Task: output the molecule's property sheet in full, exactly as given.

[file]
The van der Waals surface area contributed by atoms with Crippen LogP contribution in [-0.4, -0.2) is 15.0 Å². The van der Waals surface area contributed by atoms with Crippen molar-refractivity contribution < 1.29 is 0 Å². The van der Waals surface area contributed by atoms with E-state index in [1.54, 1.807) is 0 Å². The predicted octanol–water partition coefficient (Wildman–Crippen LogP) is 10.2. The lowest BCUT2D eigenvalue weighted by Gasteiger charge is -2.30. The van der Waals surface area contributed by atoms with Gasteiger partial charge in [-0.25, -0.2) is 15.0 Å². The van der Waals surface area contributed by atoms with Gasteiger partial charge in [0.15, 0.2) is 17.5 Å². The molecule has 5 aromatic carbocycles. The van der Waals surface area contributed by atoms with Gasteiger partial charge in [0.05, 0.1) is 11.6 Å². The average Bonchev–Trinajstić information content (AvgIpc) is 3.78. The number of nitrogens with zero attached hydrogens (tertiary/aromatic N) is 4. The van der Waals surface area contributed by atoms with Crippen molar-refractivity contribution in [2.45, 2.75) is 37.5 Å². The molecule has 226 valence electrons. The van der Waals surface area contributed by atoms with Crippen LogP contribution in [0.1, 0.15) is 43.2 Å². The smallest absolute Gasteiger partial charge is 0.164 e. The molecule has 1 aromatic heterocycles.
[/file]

The van der Waals surface area contributed by atoms with Crippen LogP contribution in [-0.4, -0.2) is 15.0 Å². The van der Waals surface area contributed by atoms with Crippen molar-refractivity contribution < 1.29 is 0 Å². The van der Waals surface area contributed by atoms with E-state index in [1.54, 1.807) is 0 Å². The predicted octanol–water partition coefficient (Wildman–Crippen LogP) is 10.2. The lowest BCUT2D eigenvalue weighted by Gasteiger charge is -2.30. The van der Waals surface area contributed by atoms with Gasteiger partial charge in [-0.25, -0.2) is 15.0 Å². The van der Waals surface area contributed by atoms with Gasteiger partial charge in [0.15, 0.2) is 17.5 Å². The molecule has 5 aromatic carbocycles. The van der Waals surface area contributed by atoms with Gasteiger partial charge in [0.05, 0.1) is 11.6 Å². The average Bonchev–Trinajstić information content (AvgIpc) is 3.78. The number of nitrogens with zero attached hydrogens (tertiary/aromatic N) is 4. The van der Waals surface area contributed by atoms with Crippen molar-refractivity contribution in [2.45, 2.75) is 37.5 Å². The molecule has 226 valence electrons. The van der Waals surface area contributed by atoms with Crippen LogP contribution in [0.1, 0.15) is 43.2 Å². The smallest absolute Gasteiger partial charge is 0.164 e. The molecule has 1 aromatic heterocycles.